October 30, 2008

Long-Term Capital Needs, Broken Markets

One of the most marked features of the energy business is how long it takes to develop large scale projects. A decade, give or take a few years, is required virtually across the board.

Yet the world capital markets are in a state of serious disorder. The 2008 financial crisis took a huge toll on resource companies. We will survey the carnage in a later chapter, but it was pretty spectacular.

It's not much of an exaggeration to summarize the situation as follows: Energy needs long term capital. The capital markets are broken.

One aspect of this problem follows from the price of oil. The chart above shows West Texas Intermediate Crude, one of the key benchmarks. As you see that chart rise to $145 a barrel in July 2008, then plummet back to earth, consider the following questions:

At what price level do other forms of energy become viable? In the short term, other forms of energy (natural gas, wind, solar, nuclear, coal) do not compete with oil, whose use is concentrated in transportation, but in the longer term and at the right price most of these could definitely muster some competition.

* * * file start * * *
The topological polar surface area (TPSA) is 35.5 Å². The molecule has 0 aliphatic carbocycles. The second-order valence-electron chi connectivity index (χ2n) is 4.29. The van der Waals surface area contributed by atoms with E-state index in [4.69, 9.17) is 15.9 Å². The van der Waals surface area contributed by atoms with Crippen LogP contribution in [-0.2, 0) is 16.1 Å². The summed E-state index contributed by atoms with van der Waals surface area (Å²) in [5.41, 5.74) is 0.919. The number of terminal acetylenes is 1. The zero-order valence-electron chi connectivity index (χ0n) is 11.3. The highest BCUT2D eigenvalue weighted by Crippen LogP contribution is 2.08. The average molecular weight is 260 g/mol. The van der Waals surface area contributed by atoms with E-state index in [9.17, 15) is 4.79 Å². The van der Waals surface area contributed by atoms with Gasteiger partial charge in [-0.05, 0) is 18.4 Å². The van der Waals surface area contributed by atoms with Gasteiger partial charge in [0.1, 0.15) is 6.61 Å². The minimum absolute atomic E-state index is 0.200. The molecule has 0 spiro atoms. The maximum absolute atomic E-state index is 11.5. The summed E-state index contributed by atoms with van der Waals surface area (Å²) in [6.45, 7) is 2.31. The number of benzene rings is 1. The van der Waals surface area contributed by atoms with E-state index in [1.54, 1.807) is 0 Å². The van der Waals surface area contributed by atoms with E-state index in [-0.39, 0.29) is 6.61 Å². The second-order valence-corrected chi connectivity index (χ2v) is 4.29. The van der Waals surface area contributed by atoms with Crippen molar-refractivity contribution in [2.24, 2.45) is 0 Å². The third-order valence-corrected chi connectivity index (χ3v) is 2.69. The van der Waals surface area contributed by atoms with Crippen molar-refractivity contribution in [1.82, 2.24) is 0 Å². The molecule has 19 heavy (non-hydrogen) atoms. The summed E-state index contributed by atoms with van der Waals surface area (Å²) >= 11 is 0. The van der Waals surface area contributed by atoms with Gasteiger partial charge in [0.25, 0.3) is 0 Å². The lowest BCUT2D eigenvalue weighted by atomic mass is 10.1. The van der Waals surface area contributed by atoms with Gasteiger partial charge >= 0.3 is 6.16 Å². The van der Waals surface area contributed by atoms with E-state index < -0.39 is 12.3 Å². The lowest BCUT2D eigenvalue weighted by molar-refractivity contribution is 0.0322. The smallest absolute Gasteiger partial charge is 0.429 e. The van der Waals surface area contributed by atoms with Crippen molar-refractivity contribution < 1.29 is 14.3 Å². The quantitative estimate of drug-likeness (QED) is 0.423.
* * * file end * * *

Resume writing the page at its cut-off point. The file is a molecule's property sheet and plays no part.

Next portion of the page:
Energy development requires access to the equity and debt markets; if companies have too much leverage they can go bankrupt if prices fall suddenly. Expectations of profit and debt repayment are inherently uncertain. Many companies might be profitable if oil averages around $75 a barrel, extremely profitable if it averages a $125, and bankrupt if it averages $50.

The gyrations of the oil price in 2008 show how difficult it is in the energy sector to do that which is most required of thee. In this domain, that is neither to do justice nor to love mercy, but to walk humbly in estimating the future price of oil. On that your whole enterprise depends. And it is vastly uncertain. That is one signal that we emphatically get from the markets.

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